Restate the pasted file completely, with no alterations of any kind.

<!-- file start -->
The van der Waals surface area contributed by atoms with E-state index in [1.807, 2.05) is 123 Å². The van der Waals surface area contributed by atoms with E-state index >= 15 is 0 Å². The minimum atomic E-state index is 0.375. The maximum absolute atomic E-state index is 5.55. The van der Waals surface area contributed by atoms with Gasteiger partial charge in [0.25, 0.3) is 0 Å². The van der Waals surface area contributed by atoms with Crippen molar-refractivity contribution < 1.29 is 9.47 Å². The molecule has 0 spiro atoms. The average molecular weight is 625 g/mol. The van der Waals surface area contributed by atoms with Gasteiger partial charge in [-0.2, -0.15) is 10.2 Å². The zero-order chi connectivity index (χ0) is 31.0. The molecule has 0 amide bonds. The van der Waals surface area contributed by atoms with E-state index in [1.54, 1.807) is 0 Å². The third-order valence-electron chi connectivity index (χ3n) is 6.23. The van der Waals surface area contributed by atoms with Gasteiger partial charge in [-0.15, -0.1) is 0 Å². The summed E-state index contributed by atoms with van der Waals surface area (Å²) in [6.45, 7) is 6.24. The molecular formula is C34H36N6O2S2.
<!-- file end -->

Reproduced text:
The van der Waals surface area contributed by atoms with E-state index in [1.807, 2.05) is 123 Å². The van der Waals surface area contributed by atoms with E-state index >= 15 is 0 Å². The minimum atomic E-state index is 0.375. The maximum absolute atomic E-state index is 5.55. The van der Waals surface area contributed by atoms with Gasteiger partial charge in [0.25, 0.3) is 0 Å². The van der Waals surface area contributed by atoms with Crippen molar-refractivity contribution < 1.29 is 9.47 Å². The molecule has 0 spiro atoms. The average molecular weight is 625 g/mol. The van der Waals surface area contributed by atoms with Gasteiger partial charge in [-0.2, -0.15) is 10.2 Å². The zero-order chi connectivity index (χ0) is 31.0. The molecule has 0 amide bonds. The van der Waals surface area contributed by atoms with E-state index in [1.54, 1.807) is 0 Å². The third-order valence-electron chi connectivity index (χ3n) is 6.23. The van der Waals surface area contributed by atoms with Gasteiger partial charge in [-0.15, -0.1) is 0 Å². The summed E-state index contributed by atoms with van der Waals surface area (Å²) in [6.45, 7) is 6.24. The molecular formula is C34H36N6O2S2.